SPOKANE — Washington State University has agreed to pay $650,000 to settle a racial discrimination lawsuit brought by two former employees of Chinese descent.
The settlement revealed today will pay $325,000 each to Dr. Ying Li and her husband, Lizhong Yang. It also calls on the Pullman school to enact policies to prevent future discrimination.
“We believe in fostering a community at WSU where all individuals feel safe, valued and respected,” WSU President Elson S. Floyd said today.
The plaintiffs in the federal case contended that while working in WSU’s Laboratory for Bioanalysis and Biotechnology, they were subjected to overt discrimination by the lab supervisor based on their race and national origin.
They said they were precluded from speaking Chinese at work and during breaks. After complaining, they said, they were segregated into seating arrangements with other non-white employees and excluded from numerous lab meetings.
The incidents began in July 2008.
“Dr. Li and Mr. Yang came to America from China expecting to live the American dream, not expecting to see bias and prejudice at a progressive institution like WSU,” said their attorney, Scott Blankenship of Seattle.
The lab supervisor accused of discrimination is “in the process of separating from the university,” WSU said in a news release.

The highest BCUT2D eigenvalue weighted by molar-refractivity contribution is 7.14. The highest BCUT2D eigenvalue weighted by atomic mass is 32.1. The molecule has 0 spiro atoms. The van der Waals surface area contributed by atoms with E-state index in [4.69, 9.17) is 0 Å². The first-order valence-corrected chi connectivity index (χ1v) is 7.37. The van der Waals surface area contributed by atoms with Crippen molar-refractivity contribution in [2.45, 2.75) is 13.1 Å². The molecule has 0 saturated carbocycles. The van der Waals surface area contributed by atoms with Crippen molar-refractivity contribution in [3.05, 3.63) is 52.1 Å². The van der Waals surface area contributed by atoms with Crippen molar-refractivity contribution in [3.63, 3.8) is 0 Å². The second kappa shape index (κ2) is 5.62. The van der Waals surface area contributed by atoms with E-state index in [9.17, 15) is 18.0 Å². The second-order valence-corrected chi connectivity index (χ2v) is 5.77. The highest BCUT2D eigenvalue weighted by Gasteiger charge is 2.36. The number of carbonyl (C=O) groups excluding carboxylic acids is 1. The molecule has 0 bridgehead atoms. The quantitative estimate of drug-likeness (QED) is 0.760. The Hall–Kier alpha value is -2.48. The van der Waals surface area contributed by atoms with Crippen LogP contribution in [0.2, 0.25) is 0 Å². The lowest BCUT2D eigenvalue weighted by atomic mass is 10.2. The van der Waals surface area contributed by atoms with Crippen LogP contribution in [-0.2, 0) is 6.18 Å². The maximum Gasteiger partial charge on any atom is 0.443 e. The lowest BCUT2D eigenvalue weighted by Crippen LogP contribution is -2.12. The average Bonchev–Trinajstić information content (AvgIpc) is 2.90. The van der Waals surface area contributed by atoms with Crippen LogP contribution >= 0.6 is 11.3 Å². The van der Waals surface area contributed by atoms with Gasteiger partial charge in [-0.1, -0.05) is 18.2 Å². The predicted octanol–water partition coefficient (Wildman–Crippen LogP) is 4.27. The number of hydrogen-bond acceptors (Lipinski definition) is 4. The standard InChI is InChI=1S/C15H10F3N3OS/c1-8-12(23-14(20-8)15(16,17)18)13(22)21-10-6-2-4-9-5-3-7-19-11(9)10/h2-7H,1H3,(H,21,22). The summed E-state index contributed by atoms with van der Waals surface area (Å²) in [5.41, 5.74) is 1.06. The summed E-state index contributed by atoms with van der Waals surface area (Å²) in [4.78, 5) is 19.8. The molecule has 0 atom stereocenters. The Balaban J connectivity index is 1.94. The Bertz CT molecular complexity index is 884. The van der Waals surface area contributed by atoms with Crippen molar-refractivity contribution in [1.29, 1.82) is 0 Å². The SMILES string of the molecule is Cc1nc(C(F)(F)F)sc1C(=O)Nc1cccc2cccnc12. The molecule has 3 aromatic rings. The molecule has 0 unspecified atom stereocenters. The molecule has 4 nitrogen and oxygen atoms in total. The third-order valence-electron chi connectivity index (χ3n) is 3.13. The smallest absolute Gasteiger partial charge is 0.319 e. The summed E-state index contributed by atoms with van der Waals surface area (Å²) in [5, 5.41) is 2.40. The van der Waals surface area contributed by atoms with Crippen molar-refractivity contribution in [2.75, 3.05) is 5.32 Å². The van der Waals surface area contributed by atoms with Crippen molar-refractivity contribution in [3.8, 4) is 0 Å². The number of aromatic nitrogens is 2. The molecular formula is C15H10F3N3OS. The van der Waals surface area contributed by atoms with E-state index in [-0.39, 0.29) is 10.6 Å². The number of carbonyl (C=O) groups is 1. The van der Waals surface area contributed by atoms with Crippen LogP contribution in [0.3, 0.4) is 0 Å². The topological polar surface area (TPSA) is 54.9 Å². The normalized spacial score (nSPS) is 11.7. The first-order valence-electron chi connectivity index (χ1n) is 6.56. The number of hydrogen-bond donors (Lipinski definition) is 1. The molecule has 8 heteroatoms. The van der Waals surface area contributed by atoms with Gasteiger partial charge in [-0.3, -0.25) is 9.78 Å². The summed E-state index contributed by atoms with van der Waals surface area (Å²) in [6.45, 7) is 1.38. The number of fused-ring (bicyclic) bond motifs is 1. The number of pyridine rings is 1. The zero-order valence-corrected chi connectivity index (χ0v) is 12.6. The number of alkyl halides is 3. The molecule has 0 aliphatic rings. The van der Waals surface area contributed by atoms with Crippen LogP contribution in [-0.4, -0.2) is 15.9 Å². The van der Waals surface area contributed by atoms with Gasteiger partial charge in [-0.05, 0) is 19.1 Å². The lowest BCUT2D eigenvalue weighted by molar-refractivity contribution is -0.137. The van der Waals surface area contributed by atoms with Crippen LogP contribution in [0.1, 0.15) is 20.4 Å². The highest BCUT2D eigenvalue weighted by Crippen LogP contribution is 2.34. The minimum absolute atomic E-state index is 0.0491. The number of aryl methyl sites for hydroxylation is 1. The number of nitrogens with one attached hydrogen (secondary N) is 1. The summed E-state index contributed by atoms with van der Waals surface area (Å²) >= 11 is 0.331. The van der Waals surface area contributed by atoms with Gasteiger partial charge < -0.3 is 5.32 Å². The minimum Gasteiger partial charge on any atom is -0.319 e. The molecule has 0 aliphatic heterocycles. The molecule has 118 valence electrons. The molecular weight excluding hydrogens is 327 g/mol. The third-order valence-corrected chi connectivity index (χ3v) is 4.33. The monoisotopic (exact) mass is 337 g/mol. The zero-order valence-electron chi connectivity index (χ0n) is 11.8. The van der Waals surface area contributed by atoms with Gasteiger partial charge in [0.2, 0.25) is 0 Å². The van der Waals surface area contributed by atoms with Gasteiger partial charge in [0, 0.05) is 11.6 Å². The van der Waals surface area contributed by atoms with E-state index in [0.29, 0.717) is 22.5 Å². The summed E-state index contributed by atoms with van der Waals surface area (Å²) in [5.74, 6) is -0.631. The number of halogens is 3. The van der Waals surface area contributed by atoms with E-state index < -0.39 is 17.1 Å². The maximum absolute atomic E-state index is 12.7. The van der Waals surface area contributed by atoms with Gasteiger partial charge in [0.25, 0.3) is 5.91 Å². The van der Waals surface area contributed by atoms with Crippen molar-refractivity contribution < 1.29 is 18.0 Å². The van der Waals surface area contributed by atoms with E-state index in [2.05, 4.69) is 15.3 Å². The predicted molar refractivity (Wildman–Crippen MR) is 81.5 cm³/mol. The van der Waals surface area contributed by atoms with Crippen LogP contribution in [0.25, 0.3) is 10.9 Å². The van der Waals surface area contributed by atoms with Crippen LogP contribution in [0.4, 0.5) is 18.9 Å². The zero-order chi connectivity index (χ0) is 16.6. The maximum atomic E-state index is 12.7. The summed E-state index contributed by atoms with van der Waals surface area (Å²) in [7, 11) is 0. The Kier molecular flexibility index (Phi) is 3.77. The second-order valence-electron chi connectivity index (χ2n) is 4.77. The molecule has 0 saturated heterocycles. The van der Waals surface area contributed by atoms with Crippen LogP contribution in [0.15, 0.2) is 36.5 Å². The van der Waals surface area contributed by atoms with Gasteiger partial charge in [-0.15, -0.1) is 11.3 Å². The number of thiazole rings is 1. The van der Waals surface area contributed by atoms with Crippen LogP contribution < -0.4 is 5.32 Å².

Li worked at WSU for nine years and Yang worked there six years. Both resigned in November 2009 when the discriminatory conduct would not stop, Blankenship said.
“When looking back over the past three years, I can hardly believe we went through it,” Li said in a press release. “We thank everyone who helped support us with their honest statements, testimonies or investigations.”
The couple have moved with their two children to southern California, Blankenship said.
The financial terms of the settlement were resolved in March, but an investigation and negotiations with the federal Equal Employment Opportunity Commission only concluded Thursday, Blankenship said.
Floyd said WSU promptly and thoroughly investigated the allegations, and a university-wide anti-discrimination training program has been instituted, which is mandatory for all employees.
“Subsequent to our own investigation, we have cooperated with the U.S. Equal Employment Opportunity Commission and have fully resolved this matter with both the former employees and with the EEOC,” he said.
The EEOC concluded there was reasonable cause to believe that Li, Yang, and other Asian employees of the lab were subjected to an illegal hostile work environment consisting of race and national origin harassment.
As part of the resolution, WSU signed an agreement with EEOC allowing that agency to monitor the lab for two years to ensure an environment free of discrimination.
The plaintiffs are satisfied with how the case was handled, Blankenship said.
“WSU ultimately investigated the complaints objectively,” he said. “After Dr. Li and Mr. Yang sought to enforce their legal rights, WSU reached out to compensate them fairly and is working with the federal government to prevent this from happening in the future.”
As a result of the case, WSU employees will be required to watch an anti-discrimination video online and pass a test on the material.
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